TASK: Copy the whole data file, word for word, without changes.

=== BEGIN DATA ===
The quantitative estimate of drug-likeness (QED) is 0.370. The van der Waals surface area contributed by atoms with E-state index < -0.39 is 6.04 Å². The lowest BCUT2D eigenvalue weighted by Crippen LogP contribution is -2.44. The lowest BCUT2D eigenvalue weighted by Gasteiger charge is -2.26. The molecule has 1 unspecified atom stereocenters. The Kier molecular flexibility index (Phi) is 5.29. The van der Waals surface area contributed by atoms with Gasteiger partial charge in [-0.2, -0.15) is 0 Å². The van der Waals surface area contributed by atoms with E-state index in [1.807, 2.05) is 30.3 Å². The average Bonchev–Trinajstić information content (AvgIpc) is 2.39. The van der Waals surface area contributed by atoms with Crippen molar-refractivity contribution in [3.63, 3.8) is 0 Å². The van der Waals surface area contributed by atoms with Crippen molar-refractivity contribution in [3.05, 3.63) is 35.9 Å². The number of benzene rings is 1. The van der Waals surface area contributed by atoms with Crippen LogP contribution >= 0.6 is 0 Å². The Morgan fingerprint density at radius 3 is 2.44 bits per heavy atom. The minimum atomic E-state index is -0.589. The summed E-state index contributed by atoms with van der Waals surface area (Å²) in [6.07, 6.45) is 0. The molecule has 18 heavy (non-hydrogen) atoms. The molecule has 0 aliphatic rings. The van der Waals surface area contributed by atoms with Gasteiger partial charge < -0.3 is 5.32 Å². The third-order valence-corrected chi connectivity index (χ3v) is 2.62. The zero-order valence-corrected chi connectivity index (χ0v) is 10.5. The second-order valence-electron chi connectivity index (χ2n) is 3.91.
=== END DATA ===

The quantitative estimate of drug-likeness (QED) is 0.370. The van der Waals surface area contributed by atoms with E-state index < -0.39 is 6.04 Å². The lowest BCUT2D eigenvalue weighted by Crippen LogP contribution is -2.44. The lowest BCUT2D eigenvalue weighted by Gasteiger charge is -2.26. The molecule has 1 unspecified atom stereocenters. The Kier molecular flexibility index (Phi) is 5.29. The van der Waals surface area contributed by atoms with Gasteiger partial charge in [-0.2, -0.15) is 0 Å². The van der Waals surface area contributed by atoms with E-state index in [1.807, 2.05) is 30.3 Å². The average Bonchev–Trinajstić information content (AvgIpc) is 2.39. The van der Waals surface area contributed by atoms with Crippen molar-refractivity contribution in [3.63, 3.8) is 0 Å². The van der Waals surface area contributed by atoms with Crippen molar-refractivity contribution in [3.05, 3.63) is 35.9 Å². The number of benzene rings is 1. The van der Waals surface area contributed by atoms with Crippen LogP contribution >= 0.6 is 0 Å². The Morgan fingerprint density at radius 3 is 2.44 bits per heavy atom. The minimum atomic E-state index is -0.589. The summed E-state index contributed by atoms with van der Waals surface area (Å²) in [6.07, 6.45) is 0. The molecule has 18 heavy (non-hydrogen) atoms. The molecule has 0 aliphatic rings. The van der Waals surface area contributed by atoms with Gasteiger partial charge < -0.3 is 5.32 Å². The third-order valence-corrected chi connectivity index (χ3v) is 2.62. The zero-order valence-corrected chi connectivity index (χ0v) is 10.5. The second-order valence-electron chi connectivity index (χ2n) is 3.91.